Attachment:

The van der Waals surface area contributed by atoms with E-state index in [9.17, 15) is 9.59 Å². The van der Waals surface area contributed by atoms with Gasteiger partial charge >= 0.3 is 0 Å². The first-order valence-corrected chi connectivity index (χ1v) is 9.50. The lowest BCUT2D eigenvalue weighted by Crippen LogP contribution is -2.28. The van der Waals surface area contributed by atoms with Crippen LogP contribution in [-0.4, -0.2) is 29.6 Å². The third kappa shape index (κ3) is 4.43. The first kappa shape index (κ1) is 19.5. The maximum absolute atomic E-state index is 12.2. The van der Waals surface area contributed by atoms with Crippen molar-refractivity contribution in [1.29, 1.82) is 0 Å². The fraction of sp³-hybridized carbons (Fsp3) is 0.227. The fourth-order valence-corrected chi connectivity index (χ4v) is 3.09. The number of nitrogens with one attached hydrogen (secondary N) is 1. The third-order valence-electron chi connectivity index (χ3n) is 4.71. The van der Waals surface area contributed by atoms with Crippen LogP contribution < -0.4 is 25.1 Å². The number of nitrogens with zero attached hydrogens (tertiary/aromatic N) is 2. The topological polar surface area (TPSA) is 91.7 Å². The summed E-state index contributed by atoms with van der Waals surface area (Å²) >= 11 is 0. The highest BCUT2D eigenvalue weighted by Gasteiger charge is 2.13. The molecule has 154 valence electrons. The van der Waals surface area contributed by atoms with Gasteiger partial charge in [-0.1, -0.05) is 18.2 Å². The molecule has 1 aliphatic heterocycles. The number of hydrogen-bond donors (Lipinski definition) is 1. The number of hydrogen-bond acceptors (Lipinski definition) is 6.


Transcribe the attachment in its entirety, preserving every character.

The van der Waals surface area contributed by atoms with E-state index in [9.17, 15) is 9.59 Å². The van der Waals surface area contributed by atoms with Gasteiger partial charge >= 0.3 is 0 Å². The first-order valence-corrected chi connectivity index (χ1v) is 9.50. The lowest BCUT2D eigenvalue weighted by Crippen LogP contribution is -2.28. The van der Waals surface area contributed by atoms with Crippen LogP contribution in [-0.4, -0.2) is 29.6 Å². The third kappa shape index (κ3) is 4.43. The first kappa shape index (κ1) is 19.5. The maximum absolute atomic E-state index is 12.2. The van der Waals surface area contributed by atoms with Crippen molar-refractivity contribution in [1.29, 1.82) is 0 Å². The fraction of sp³-hybridized carbons (Fsp3) is 0.227. The fourth-order valence-corrected chi connectivity index (χ4v) is 3.09. The number of nitrogens with one attached hydrogen (secondary N) is 1. The third-order valence-electron chi connectivity index (χ3n) is 4.71. The van der Waals surface area contributed by atoms with Crippen LogP contribution < -0.4 is 25.1 Å². The number of nitrogens with zero attached hydrogens (tertiary/aromatic N) is 2. The topological polar surface area (TPSA) is 91.7 Å². The summed E-state index contributed by atoms with van der Waals surface area (Å²) >= 11 is 0. The highest BCUT2D eigenvalue weighted by Gasteiger charge is 2.13. The molecule has 154 valence electrons. The van der Waals surface area contributed by atoms with Gasteiger partial charge in [-0.1, -0.05) is 18.2 Å². The molecule has 1 aliphatic heterocycles. The number of hydrogen-bond donors (Lipinski definition) is 1. The number of hydrogen-bond acceptors (Lipinski definition) is 6.